January 31, 2013
The FDIC has filed a lawsuit (hat tip LaCroix by way of April Charney) against the officers and directors of a small bank in New Mexico alleging negligence, gross negligence and breaches of fiduciary duties. The FDIC alleges that the
Defendants, as officers and directors of Charter Bank of Santa Fe, New Mexico (“Charter Bank” or “the Bank”), committed $50 million – 72 percent of the Bank’s core capital of $69 million – to open and operate a highly risky and speculative subprime lending operation in Denver, Colorado in late 2006, when they knew or should have known that there was no secondary market for subprime loans. The Bank funded loans that no reasonable financial institution would have made at any time, much less in 2007 and 2008 when the risks of such lending were well recognized. The Defendants negligently permitted and presided over, and failed to suspend, limit or stop the production of a portfolio of approximately $50 million in risky, subprime residential loans intended for sale into a secondary market that at the time was recognized to be increasingly unstable, unpredictable, and illiquid due to concerns about the credit quality of subprime loans. (1)
While the allegations, if true, would prove that the bank engaged in predatory lending, the complaint is revealing about the behavior of the bank’s regulators too:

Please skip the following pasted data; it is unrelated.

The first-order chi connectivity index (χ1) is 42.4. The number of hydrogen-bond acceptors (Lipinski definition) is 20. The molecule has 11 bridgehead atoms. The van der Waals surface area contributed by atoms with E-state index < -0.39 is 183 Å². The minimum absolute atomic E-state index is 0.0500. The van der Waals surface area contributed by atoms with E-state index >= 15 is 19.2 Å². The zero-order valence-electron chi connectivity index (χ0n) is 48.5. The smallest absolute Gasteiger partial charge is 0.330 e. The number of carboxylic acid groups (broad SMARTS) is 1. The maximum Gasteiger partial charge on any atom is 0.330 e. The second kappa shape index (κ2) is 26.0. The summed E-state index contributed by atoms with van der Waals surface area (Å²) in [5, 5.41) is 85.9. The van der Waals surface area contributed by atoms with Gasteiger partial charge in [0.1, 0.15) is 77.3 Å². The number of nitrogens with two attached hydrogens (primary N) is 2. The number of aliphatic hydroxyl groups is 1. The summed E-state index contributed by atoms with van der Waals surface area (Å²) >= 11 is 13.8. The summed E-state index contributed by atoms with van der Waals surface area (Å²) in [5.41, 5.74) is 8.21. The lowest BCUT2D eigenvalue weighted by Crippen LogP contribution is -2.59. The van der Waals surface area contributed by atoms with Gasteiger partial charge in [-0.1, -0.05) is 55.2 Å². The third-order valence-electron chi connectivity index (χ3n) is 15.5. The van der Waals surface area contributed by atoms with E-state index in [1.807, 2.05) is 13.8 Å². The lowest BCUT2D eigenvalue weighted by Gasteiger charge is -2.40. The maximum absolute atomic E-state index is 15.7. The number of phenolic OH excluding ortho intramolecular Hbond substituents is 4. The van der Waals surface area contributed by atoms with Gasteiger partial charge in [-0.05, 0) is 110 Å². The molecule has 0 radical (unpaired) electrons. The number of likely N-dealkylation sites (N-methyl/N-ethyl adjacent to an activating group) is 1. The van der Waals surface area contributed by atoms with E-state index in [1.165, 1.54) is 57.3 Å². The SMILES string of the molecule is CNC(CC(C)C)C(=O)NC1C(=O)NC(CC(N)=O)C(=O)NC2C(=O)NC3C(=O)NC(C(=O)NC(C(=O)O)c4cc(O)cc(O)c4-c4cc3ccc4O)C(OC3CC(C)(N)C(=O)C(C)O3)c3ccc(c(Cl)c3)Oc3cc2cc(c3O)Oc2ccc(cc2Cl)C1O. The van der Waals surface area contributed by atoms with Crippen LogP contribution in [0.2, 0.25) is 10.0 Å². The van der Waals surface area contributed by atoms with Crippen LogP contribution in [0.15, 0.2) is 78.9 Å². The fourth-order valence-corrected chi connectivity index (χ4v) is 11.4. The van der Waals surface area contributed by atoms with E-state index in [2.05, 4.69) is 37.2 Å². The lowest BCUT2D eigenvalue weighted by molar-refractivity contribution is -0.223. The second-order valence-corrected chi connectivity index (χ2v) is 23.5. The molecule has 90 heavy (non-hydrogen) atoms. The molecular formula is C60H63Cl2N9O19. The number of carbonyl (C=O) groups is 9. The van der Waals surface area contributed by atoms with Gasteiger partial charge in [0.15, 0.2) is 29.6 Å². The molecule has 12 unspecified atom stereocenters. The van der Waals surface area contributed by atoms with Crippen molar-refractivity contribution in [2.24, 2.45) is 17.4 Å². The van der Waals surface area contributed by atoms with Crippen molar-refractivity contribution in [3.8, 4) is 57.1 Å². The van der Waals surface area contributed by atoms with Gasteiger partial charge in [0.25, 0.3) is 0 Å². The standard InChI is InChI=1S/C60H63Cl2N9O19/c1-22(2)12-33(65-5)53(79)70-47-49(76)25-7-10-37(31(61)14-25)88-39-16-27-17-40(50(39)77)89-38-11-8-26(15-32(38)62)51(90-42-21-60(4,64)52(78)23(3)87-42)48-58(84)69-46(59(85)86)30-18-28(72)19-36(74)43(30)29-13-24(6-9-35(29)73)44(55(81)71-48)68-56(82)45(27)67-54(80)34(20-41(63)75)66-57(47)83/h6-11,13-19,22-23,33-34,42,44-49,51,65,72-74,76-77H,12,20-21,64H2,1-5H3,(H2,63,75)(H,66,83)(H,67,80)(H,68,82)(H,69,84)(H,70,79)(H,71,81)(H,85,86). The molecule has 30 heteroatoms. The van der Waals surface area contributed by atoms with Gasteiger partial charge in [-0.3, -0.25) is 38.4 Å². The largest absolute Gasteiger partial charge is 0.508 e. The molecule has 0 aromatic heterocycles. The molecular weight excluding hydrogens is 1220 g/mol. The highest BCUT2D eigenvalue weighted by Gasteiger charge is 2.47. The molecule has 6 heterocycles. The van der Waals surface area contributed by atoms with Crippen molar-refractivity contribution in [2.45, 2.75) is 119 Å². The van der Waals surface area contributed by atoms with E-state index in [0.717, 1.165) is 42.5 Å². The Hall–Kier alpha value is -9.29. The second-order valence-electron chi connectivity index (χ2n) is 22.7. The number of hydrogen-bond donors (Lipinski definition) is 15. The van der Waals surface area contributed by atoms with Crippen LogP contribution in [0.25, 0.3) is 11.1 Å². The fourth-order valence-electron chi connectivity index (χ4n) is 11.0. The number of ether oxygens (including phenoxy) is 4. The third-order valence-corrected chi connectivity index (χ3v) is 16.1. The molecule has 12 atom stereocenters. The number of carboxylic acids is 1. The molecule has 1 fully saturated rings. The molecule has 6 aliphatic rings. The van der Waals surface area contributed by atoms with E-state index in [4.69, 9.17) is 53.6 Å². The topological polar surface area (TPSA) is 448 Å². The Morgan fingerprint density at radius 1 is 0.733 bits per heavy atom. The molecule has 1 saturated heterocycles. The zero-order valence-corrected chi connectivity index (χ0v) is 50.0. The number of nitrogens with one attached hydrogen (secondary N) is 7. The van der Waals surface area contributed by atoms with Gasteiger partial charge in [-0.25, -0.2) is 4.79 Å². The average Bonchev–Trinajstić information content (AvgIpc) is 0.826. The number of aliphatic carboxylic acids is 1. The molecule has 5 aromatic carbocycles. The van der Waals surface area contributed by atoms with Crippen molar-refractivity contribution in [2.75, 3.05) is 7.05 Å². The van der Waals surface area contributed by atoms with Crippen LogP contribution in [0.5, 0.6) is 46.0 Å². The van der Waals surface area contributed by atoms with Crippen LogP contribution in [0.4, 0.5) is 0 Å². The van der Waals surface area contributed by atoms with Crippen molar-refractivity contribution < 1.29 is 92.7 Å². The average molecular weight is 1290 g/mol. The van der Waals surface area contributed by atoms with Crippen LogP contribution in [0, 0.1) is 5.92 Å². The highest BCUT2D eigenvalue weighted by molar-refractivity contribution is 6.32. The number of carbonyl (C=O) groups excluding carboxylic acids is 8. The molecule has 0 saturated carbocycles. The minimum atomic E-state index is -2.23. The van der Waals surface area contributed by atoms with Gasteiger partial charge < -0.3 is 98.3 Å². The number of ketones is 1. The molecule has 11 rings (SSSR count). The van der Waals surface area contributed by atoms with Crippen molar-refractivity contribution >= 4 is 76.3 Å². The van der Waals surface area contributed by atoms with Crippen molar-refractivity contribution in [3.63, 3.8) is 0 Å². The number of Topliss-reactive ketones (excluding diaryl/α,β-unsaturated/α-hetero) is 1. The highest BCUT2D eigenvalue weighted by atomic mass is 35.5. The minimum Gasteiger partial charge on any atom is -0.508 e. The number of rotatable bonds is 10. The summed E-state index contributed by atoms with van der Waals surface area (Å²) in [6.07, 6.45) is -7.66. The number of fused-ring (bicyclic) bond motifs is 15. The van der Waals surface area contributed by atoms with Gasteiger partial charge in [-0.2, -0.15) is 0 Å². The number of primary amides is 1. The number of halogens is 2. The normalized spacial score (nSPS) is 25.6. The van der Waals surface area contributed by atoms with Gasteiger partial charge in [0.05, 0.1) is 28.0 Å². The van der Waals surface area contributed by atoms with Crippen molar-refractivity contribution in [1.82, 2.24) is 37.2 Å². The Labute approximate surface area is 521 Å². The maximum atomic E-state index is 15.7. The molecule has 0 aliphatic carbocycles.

Federal regulators repeatedly warned the Director Defendants that the Bank was over-leveraged and needed to raise more capital. The Director Defendants responded that they could operate the Bank with less capital and more borrowed money because they had placed most of their loans in the real estate acquisition, development, and construction loan business. The Director Defendants asserted that, because these loans were shorter in duration, the Bank had less risk – an analysis that failed to anticipate any real downside risk in the real estate development business. (6)
One wonders if the regulators should have done more than “repeatedly warn” these defendants in the run up to its failure.
The complaint also has some revealing allegations about how far lenders went to skirt the Home Ownership and Equity Protection Act’s regulation of high cost loans by limiting “loans to interest rates of no more than 11.5 to 12 percent. Given the minimum FICO score and maximum debt-to-income ratios for SLG loans based solely on stated income, these artificially capped interest rates were simply insufficient to cover the very high risk of default.” (10) Clearly, incentives ran amok at this closely held bank.